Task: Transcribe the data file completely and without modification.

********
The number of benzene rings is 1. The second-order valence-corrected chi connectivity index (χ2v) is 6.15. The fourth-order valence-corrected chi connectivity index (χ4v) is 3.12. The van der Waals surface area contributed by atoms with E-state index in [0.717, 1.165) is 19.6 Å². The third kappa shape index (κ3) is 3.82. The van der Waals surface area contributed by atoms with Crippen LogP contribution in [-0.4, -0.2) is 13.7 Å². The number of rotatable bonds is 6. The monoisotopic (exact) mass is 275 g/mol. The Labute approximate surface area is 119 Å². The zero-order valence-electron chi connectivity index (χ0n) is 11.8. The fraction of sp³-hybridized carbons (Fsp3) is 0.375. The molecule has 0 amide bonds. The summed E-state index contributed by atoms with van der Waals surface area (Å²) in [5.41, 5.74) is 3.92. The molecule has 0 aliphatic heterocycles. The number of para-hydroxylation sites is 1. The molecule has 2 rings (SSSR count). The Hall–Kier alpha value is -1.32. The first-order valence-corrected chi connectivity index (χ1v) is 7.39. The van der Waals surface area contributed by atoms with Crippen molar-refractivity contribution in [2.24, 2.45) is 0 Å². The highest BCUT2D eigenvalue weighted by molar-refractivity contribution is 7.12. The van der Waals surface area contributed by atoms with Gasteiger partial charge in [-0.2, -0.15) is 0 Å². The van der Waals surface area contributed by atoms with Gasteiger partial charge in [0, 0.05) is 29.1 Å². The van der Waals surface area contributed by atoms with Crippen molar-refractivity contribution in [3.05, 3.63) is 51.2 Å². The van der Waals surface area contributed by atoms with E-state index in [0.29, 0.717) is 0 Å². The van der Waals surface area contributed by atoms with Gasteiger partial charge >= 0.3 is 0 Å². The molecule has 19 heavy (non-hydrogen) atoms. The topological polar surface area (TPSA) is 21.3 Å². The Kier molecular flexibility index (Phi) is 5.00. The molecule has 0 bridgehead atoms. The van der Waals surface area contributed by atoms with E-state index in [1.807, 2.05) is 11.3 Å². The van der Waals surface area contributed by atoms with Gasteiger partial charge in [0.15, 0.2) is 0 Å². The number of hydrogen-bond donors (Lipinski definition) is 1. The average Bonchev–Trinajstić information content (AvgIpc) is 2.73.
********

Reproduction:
The number of benzene rings is 1. The second-order valence-corrected chi connectivity index (χ2v) is 6.15. The fourth-order valence-corrected chi connectivity index (χ4v) is 3.12. The van der Waals surface area contributed by atoms with E-state index in [0.717, 1.165) is 19.6 Å². The third kappa shape index (κ3) is 3.82. The van der Waals surface area contributed by atoms with Crippen LogP contribution in [-0.4, -0.2) is 13.7 Å². The number of rotatable bonds is 6. The monoisotopic (exact) mass is 275 g/mol. The Labute approximate surface area is 119 Å². The zero-order valence-electron chi connectivity index (χ0n) is 11.8. The fraction of sp³-hybridized carbons (Fsp3) is 0.375. The molecule has 0 amide bonds. The summed E-state index contributed by atoms with van der Waals surface area (Å²) in [5.41, 5.74) is 3.92. The molecule has 0 aliphatic heterocycles. The number of para-hydroxylation sites is 1. The molecule has 2 rings (SSSR count). The Hall–Kier alpha value is -1.32. The first-order valence-corrected chi connectivity index (χ1v) is 7.39. The van der Waals surface area contributed by atoms with Crippen molar-refractivity contribution in [2.24, 2.45) is 0 Å². The highest BCUT2D eigenvalue weighted by molar-refractivity contribution is 7.12. The van der Waals surface area contributed by atoms with Gasteiger partial charge in [-0.2, -0.15) is 0 Å². The van der Waals surface area contributed by atoms with Gasteiger partial charge in [0, 0.05) is 29.1 Å². The van der Waals surface area contributed by atoms with Crippen molar-refractivity contribution in [3.05, 3.63) is 51.2 Å². The van der Waals surface area contributed by atoms with E-state index in [0.29, 0.717) is 0 Å². The van der Waals surface area contributed by atoms with Gasteiger partial charge >= 0.3 is 0 Å². The molecule has 19 heavy (non-hydrogen) atoms. The topological polar surface area (TPSA) is 21.3 Å². The Kier molecular flexibility index (Phi) is 5.00. The molecule has 0 bridgehead atoms. The van der Waals surface area contributed by atoms with E-state index in [1.807, 2.05) is 11.3 Å². The van der Waals surface area contributed by atoms with Gasteiger partial charge in [0.15, 0.2) is 0 Å². The number of hydrogen-bond donors (Lipinski definition) is 1. The average Bonchev–Trinajstić information content (AvgIpc) is 2.73.